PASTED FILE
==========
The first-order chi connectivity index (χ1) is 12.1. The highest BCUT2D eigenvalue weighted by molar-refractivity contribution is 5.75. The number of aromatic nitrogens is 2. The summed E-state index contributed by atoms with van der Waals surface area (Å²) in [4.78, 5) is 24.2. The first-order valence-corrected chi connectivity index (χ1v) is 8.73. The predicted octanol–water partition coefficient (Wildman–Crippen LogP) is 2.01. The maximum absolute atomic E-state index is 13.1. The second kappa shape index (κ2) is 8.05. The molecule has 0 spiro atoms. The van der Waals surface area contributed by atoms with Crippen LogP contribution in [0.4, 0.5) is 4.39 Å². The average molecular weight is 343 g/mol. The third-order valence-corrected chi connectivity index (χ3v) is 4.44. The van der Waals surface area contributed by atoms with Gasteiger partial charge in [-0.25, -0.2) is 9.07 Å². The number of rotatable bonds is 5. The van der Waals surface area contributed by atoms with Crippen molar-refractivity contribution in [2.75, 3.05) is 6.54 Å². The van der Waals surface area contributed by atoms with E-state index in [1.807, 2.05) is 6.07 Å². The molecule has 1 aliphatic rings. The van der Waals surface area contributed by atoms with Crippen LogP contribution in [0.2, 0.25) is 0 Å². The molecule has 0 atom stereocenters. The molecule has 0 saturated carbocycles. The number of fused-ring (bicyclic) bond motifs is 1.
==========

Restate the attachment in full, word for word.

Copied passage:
The first-order chi connectivity index (χ1) is 12.1. The highest BCUT2D eigenvalue weighted by molar-refractivity contribution is 5.75. The number of aromatic nitrogens is 2. The summed E-state index contributed by atoms with van der Waals surface area (Å²) in [4.78, 5) is 24.2. The first-order valence-corrected chi connectivity index (χ1v) is 8.73. The predicted octanol–water partition coefficient (Wildman–Crippen LogP) is 2.01. The maximum absolute atomic E-state index is 13.1. The second kappa shape index (κ2) is 8.05. The molecule has 0 spiro atoms. The van der Waals surface area contributed by atoms with Crippen LogP contribution in [0.4, 0.5) is 4.39 Å². The average molecular weight is 343 g/mol. The third-order valence-corrected chi connectivity index (χ3v) is 4.44. The van der Waals surface area contributed by atoms with Gasteiger partial charge in [-0.25, -0.2) is 9.07 Å². The number of rotatable bonds is 5. The van der Waals surface area contributed by atoms with Crippen molar-refractivity contribution in [2.75, 3.05) is 6.54 Å². The van der Waals surface area contributed by atoms with E-state index in [1.807, 2.05) is 6.07 Å². The molecule has 1 aliphatic rings. The van der Waals surface area contributed by atoms with Crippen LogP contribution in [0.2, 0.25) is 0 Å². The molecule has 0 atom stereocenters. The molecule has 0 saturated carbocycles. The number of fused-ring (bicyclic) bond motifs is 1.